‘What do you want to do when you grow up?’ is a question rarely answered with; ‘work in PR’. This is somewhat worrying for the industry when a new report, launched by Education and Employers, found that children’s career aspirations only differ slightly between the ages of 7 to age 17. In the report, primary school children aged seven to 11 were asked to draw a picture of the job they wanted to do when they grow up. Based on the results not only are children’s aspirations shaped from a young age, but their career aspirations have little in common with projected workforce needs. This clearly suggests that young people aren’t attracted to careers where there are already significant skills gaps – perhaps not good news for PR which is already facing a talent crisis.
With the study showing that a third of children base their career aspirations on people they know, we felt we needed to give some guidance and so we recently attended a careers fair at one of our daughter’s schools. There was a steady stream of girls [it was an all-girls school] to our stand, but how many were attracted by the bowl of sweets on our table, it’s hard to gauge. Not many of them really understood what PR was about – no surprise there! Whilst those that did seemed to have a typically skewed view of the profession.
Like an iceberg, 90% of what makes up PR is hidden below the surface. While some accounts do require the odd evening event or press launch, the majority of PR work is hard slog behind a desk. Evenings spent schmoozing with a gin and tonic definitely take second place to being able to able to write in a range of styles for various audiences, and tailoring campaigns to best meet client objectives, and deliver results. This means meeting tight deadlines, multitasking and thinking creatively, which is a damn sight harder than air kissing your way around a room!
Every year, thousands of graduates and school leavers seek rewarding career opportunities. How many of them see the PR profession as a top career choice compare with, say, accounting, law or even advertising? A recent article in ‘PR moment’ shows that rather than a career choice, many people ‘fall into PR’ from another career such as journalism or events. With the pool of PR talent looking increasingly shallower, we strongly believe the industry increasingly needs to market itself as a profession that can provide blue-chip careers to a diverse range of people. But to do this we think our industry needs to overcome the ‘Ab-Fab-style’ perceptions that somehow the sector still holds, 20 years on – to potential recruits.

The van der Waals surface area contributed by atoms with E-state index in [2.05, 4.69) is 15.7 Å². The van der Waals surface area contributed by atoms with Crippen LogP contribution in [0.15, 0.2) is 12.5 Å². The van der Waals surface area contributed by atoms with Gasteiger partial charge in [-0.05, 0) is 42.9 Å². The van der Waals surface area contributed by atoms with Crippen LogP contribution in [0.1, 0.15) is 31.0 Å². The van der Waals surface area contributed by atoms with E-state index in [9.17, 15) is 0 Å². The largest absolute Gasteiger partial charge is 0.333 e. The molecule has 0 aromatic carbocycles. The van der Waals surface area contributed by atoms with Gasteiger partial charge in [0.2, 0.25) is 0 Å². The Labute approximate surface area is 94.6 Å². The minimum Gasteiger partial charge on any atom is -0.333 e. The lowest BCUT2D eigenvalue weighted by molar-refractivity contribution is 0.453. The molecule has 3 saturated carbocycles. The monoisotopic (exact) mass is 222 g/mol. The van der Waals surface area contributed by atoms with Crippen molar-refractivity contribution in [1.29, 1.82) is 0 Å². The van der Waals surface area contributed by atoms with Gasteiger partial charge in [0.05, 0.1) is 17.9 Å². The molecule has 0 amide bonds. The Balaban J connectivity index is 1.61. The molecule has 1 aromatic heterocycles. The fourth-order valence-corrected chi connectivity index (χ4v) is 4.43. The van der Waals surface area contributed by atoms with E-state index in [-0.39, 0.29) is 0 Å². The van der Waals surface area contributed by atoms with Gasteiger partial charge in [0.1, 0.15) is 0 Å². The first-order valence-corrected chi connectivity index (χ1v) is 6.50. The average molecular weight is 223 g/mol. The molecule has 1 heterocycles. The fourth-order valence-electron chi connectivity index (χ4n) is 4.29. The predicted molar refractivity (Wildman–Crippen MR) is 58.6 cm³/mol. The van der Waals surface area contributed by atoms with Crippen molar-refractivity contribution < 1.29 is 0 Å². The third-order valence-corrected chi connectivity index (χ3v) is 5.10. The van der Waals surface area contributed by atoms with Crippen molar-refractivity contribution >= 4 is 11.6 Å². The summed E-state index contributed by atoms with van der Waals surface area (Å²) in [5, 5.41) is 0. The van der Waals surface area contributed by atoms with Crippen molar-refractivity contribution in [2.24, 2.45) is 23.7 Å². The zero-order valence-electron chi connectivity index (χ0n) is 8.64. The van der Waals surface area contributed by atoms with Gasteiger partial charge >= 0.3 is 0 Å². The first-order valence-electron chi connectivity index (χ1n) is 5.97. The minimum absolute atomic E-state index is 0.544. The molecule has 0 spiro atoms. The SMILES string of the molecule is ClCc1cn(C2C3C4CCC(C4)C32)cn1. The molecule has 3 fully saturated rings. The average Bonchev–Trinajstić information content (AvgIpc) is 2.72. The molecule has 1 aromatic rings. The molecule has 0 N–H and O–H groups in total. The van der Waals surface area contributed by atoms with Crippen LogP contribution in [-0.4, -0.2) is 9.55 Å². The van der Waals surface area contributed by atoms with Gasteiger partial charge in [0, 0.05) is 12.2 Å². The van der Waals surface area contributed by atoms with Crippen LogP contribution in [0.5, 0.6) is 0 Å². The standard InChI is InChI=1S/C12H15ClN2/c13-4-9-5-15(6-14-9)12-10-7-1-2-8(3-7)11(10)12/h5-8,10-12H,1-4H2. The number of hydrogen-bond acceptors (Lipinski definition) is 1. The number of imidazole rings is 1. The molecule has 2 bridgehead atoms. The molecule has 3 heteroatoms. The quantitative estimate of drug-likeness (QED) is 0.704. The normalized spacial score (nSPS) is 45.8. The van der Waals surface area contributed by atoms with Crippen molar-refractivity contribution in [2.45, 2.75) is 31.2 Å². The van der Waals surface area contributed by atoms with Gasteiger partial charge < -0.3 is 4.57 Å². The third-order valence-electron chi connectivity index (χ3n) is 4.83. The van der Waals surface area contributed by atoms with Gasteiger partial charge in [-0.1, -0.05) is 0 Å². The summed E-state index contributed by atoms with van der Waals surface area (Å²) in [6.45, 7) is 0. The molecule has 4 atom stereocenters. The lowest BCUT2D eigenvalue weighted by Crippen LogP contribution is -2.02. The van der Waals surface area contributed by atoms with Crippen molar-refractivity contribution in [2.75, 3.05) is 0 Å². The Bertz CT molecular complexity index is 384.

As such, PR consultancies need to mirror many of the large law and accountancy firms and look across a far wider pool to find new talent. Word of mouth, social media and a transparent application process are all vital. Our view is that a consultancy’s reputation, especially the quality of its work, and the brand company it keeps, will also play a part. Establishing that your doors are always open and that ‘talent’ and ‘potential’ are more important than personal background and academic qualifications will help. There are numerous ways to do this: internships can give candidates a flavour of consultancy life and an opportunity for employers to spot talented people. In our experience, the trick is to seek candidates with broad life experiences, not just undergraduates but school leavers, gap year return, career switchers, or returning mums, as well as from different social classes and ethnic backgrounds.
Which brings us back to that careers fair! With children starting to rule out career options from an early age, this highlights the pressing need for closer ties between employers and schools, to ensure that all children have access to role models in a wide range of sectors to help them develop an awareness of career options at an early age. It might seem a little premature, fishing for 15 year olds, but attracting school leavers has its advantages; those coming into the industry straight from college or school tend to be more loyal, staying longer with the company. Also, you effectively are working with a blank canvas that you can mould into the type of employee you want and need.
And although this time, we were talking to girls, in a fortnight’s time, we’ll be attending the careers’ evening of a local boys’ school to show them why PR is not – despite popular opinion – a job for the girls.